Friday, August 26, 2011

Designing Information as Digital Curators

According to Wikipedia, digital curation is the selection, preservation, maintenance, collection and archiving of digital assets. It is the process of developing a plan to create repositories of digital information for current and future reference. The encyclopedia maintains: “Enterprises are starting to utilize digital curation to improve the quality of information and data within their operational and strategic processes.” (Wikipedia) A digital curator, like that of a museum curator, preserves and makes available the digital material in a collection or as part of a company archive. The only difference is it is “e-based,” or in other words, electronic.
Source: Gizmodo
If we take this a step further, we don’t have to be part of an organization to be digital curators of our own information. We can design our own repositories that go far beyond the basic bookmarking, which is in a sense a form of digital curation. We have only to look at the infographic, What Happens in 60 Seconds on the Internet, in this post to see the need for selectivity. It is also clear about the need to educate students on how to curate digital information for their own future references. As we mentioned in an earlier post on digital consumption, weeding out digital junk is key to curating information for quality and reliability. Essentially, it is designing the information that we want to keep and eliminating the digital glut we don’t need or want. Social networking websites such as Facebook, LinkedIn, and Twitter do this now by allowing users to select, or curate, who they want to be in touch with on the web. For example, Twitter lets you curate your own list to follow, or you can follow lists curated by others.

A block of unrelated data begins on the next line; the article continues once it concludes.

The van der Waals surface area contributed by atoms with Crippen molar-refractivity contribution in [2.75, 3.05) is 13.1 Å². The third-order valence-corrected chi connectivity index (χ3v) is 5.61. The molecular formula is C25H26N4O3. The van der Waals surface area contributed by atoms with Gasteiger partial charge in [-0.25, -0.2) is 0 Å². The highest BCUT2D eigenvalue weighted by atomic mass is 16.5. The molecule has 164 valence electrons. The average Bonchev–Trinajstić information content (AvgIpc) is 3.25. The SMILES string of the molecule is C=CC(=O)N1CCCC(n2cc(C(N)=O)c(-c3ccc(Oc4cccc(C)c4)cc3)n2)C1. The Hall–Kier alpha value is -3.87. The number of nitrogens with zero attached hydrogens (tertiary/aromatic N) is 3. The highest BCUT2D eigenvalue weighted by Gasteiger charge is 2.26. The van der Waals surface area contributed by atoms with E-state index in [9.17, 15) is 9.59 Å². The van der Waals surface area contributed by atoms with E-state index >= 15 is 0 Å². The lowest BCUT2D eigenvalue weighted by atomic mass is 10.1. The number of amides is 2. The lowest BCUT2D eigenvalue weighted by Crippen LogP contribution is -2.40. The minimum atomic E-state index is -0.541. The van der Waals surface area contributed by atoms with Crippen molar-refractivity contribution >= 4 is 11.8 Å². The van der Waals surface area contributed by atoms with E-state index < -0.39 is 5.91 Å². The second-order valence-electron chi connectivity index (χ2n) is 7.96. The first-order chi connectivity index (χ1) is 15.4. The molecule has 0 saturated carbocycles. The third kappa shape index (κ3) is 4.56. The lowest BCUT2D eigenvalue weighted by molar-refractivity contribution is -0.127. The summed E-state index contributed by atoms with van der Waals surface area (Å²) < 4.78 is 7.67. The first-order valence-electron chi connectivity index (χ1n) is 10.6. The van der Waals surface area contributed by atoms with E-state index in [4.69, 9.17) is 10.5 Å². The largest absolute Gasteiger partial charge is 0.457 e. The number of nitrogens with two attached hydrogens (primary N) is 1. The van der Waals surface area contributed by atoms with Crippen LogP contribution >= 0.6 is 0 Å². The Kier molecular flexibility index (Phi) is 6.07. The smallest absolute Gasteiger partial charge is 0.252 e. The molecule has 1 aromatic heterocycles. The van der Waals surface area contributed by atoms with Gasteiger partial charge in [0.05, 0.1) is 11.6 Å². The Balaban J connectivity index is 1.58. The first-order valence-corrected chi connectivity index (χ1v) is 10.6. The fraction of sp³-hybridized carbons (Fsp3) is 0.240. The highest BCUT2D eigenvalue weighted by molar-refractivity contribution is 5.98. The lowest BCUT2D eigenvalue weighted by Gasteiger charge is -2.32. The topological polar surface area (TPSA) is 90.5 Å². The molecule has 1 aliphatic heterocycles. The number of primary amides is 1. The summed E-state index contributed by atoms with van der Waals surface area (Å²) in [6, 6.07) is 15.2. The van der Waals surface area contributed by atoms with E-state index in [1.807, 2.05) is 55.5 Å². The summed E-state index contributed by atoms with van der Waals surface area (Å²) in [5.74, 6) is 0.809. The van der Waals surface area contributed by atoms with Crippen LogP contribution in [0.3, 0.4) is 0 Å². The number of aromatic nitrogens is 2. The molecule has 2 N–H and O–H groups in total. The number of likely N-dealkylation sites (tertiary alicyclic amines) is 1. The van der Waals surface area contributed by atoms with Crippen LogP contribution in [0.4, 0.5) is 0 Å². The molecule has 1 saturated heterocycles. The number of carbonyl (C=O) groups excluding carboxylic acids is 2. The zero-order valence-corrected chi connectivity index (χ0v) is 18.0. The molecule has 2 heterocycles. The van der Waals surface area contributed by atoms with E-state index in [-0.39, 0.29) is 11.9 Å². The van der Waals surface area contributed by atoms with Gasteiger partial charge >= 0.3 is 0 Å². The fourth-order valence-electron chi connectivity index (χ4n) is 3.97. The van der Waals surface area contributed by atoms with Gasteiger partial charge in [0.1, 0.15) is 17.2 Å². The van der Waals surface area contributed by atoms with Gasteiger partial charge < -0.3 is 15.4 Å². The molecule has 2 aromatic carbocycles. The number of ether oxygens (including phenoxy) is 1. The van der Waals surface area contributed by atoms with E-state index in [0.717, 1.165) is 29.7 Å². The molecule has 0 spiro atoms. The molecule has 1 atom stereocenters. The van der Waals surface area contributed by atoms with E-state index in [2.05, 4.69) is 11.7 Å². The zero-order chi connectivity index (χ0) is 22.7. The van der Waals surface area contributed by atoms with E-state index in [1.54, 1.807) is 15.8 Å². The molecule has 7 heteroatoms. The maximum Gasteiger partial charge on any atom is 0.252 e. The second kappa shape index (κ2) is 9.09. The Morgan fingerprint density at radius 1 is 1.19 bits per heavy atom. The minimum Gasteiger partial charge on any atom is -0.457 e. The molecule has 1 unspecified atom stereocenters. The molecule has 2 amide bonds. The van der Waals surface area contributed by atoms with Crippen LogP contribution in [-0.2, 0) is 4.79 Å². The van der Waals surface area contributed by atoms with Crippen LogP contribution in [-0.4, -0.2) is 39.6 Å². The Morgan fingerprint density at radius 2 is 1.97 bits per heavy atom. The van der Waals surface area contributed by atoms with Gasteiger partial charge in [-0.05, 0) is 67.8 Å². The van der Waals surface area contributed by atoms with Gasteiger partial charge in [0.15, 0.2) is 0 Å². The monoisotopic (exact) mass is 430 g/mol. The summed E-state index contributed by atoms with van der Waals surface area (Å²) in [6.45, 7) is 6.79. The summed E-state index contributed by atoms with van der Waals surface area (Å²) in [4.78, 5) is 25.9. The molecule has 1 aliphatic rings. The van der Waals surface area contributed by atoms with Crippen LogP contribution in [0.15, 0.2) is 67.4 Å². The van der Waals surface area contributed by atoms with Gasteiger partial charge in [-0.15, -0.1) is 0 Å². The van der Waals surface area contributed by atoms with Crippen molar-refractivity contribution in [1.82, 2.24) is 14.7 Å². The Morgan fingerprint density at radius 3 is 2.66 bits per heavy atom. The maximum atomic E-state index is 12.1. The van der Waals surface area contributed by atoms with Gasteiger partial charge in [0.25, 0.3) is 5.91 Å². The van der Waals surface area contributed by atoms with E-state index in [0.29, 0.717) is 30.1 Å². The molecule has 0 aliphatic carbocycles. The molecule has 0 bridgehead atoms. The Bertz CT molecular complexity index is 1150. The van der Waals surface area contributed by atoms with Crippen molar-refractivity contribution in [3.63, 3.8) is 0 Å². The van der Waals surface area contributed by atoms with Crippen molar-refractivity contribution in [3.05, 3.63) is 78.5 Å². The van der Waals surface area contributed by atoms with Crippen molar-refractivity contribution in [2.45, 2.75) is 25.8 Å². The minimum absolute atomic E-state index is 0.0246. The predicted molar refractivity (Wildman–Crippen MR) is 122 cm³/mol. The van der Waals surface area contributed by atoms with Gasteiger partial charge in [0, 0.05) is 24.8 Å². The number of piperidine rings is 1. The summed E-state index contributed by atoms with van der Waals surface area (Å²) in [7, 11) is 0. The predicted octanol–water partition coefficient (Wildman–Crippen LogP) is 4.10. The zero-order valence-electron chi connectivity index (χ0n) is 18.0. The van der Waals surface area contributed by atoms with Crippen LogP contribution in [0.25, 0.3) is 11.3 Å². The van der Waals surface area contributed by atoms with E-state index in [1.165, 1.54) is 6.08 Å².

Other websites also help with designing information selection. One is Scoop.It!. It uses a headline on its homepage that reads, "Be the Curator of Your Favorite Topic."! lets you create a topic on any subject. Then it crawls the web and regularly feeds your topic. You can select, scoop, edit and share the content of your topic with others. The user curates the design of information. Pinterest is another website for selecting what you want to follow. Its earlier logo included a line: “go on…curate the Internet.” Pinterest promotes itself as a virtual pinboard to collect the things you love.

The advantage of many of these websites is in the power it gives us to curate the types of information we want and to weed out the others. In a world of information overload that multiplies faster in 60 seconds than rabbits in spring, it is important to teach students about designing information for digital consumption by making them better digital curators. The more instruction we give them about how to manage the digital world, the better they will be at making quality choices.

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